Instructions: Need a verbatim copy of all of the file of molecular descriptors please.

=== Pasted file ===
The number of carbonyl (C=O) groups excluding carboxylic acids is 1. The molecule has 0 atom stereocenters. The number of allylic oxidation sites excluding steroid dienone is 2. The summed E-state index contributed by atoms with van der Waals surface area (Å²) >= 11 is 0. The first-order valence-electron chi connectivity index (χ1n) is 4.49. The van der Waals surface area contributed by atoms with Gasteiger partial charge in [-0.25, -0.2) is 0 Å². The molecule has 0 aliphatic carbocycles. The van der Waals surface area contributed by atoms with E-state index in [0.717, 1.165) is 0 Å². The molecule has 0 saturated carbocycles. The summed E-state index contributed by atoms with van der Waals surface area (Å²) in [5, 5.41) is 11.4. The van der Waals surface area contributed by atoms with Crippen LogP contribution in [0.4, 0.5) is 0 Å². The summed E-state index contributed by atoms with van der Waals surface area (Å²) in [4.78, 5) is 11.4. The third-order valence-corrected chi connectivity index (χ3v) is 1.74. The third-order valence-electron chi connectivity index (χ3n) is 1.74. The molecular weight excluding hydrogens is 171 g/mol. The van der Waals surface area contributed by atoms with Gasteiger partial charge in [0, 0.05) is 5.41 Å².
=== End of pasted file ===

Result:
The number of carbonyl (C=O) groups excluding carboxylic acids is 1. The molecule has 0 atom stereocenters. The number of allylic oxidation sites excluding steroid dienone is 2. The summed E-state index contributed by atoms with van der Waals surface area (Å²) >= 11 is 0. The first-order valence-electron chi connectivity index (χ1n) is 4.49. The van der Waals surface area contributed by atoms with Gasteiger partial charge in [-0.25, -0.2) is 0 Å². The molecule has 0 aliphatic carbocycles. The van der Waals surface area contributed by atoms with E-state index in [0.717, 1.165) is 0 Å². The molecule has 0 saturated carbocycles. The summed E-state index contributed by atoms with van der Waals surface area (Å²) in [5, 5.41) is 11.4. The van der Waals surface area contributed by atoms with Crippen LogP contribution in [0.4, 0.5) is 0 Å². The summed E-state index contributed by atoms with van der Waals surface area (Å²) in [4.78, 5) is 11.4. The third-order valence-corrected chi connectivity index (χ3v) is 1.74. The third-order valence-electron chi connectivity index (χ3n) is 1.74. The molecular weight excluding hydrogens is 171 g/mol. The van der Waals surface area contributed by atoms with Gasteiger partial charge in [0, 0.05) is 5.41 Å².